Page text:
Temperatures swung up and down all week, echoing the energy of other cycles. Staying inside all of one day invited reflection on both lessons and obstacles in moving from pandemic to endemic.
It Started Sunday
I cleaned my largest perennial bed. It felt good to be outside with my hands in dirt and to see the red tips of tulip leaves pushing their way through the mulch. For two days following, the fabric front of our woodshed fluttered continuously in cold wind. The highest temperatures were in the twenties; there was a skiff of snow both nights.
This is the push from March to April in Vermont. Oscillation for weeks. Progress toward spring is varied and unpredictable. It feels like the past two years.
My pandemic circumstances were to stay at home and to have contact with only a small group of people. Truth: There were days spent wrapped up in blankets on the couch, remote in hand. But I was also outside a lot. Inside, I started my coaching journey, this blog. My cooking got better, my food cleaner. The house got a thorough going over. All that as time seemed to stand still.
Collectively we’re moving forward again—albeit in fits and starts. This is what I’m bringing with me.
Lesson One: What Do We Have?
We played it safe. My husband and I tucked away, secure and comfortable, falling into a quiet, reliable routine. Reasons I fell in love with him decades ago came back to mind. It was just us; gratitude for our home and the state we live in rose often.
A handful of friends were go-to companions; we spent time together outdoors, arriving separately. The moments hiking, kayaking, swimming, and playing music together were not taken for granted. Seeing whole faces was comfort. Conversations became amazingly honest. Times in good company were precious. Smiles? Gorgeous. I better understand the value of close relationships—with all their ups and downs.
Mundane moments became points in history. Certain objects, beings, and spaces will be tied forever in my mind to this time. How much we have and how little we need became more apparent (as did the awareness of those who have little and need much). Joy and connection were vital.
Lesson Two: Step Into It
I didn’t know this was going to happen.
Coaching started as something constructive to fill down time. The first training was exploration, the next fascination. Covid and isolation continued; my website and blog were built. I led workshops and gained clients, earned a meaningful credential. The pieces are in place and I love the work; the rest is a matter of scale.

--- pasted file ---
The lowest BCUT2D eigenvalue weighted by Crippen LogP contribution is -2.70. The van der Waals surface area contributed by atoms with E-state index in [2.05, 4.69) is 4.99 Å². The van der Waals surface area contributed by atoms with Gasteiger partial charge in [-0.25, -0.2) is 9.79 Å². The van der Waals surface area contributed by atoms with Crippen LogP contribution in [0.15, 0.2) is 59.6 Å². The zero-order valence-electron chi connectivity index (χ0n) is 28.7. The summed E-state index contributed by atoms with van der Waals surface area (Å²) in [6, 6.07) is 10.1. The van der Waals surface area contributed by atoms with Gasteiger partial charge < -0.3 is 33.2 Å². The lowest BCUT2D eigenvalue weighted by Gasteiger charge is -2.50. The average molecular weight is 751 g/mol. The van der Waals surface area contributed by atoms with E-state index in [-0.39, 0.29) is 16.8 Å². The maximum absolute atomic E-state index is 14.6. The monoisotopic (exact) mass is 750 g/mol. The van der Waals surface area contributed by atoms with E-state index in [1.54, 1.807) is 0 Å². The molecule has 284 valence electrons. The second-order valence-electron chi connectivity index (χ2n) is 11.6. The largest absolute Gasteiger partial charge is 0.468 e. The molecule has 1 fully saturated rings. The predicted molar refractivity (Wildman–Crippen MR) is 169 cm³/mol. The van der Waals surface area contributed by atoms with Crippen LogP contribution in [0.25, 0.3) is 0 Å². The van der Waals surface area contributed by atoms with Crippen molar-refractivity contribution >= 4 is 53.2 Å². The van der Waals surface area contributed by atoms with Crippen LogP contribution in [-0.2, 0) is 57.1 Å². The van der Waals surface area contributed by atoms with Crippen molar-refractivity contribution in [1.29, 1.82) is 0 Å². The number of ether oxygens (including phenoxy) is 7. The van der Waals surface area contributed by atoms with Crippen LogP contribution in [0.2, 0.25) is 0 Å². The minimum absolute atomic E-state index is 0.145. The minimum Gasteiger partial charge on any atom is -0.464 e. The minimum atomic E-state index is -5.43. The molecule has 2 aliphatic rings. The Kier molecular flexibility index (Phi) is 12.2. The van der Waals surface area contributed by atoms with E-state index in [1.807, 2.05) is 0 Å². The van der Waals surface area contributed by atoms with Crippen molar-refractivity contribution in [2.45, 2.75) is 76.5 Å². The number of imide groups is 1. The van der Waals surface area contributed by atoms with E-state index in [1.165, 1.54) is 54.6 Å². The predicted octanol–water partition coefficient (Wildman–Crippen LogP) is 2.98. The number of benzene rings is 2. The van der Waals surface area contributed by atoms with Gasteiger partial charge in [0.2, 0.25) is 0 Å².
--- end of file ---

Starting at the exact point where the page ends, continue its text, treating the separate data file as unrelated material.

Looking back further: I also never planned to live in Vermont, to once make a living in sales, or to own a rental property. I’ve been willing to follow threads—all a part of the tapestry I’m weaving.
Lesson Three: Navigating the Days Left
Déjà vu sets in as I again make plans to get outside of New England. They’ve been put in place and cancelled several times over. To the hardwood forests, lakes, and summits that kept me sane and rebalanced my energy: thank you! We are bound forever. To the high desert and gulf beaches: I miss you!
A spectrum lies between engaging in practices that lend promise to additional healthy years and living as if this is our last day on earth. Finding the sweet spot is a lived question made tricky by not knowing the number of days we have. (Here’s one small example: How much bacon?)
There Are Lessons and Obstacles
Stretching out has been slow. Some limits I have:
- My caution, exercised, remains strong
- Building connections takes effort. I work alone. The family I have, including in-laws, is remarkably small
- Spending too much time online and in my head can stunt me.
We’ve all had such different experiences. Empty nesters did not have days like people with school-age children. Essential workers lived another whole life than people discovering how much they really liked being home (some brutal truth here about why remote work suits many). Strategies in pandemic management varied from place to place.
What were your experiences? What are the lessons and obstacles for you? Also, simply: How are you? This hasn’t been easy.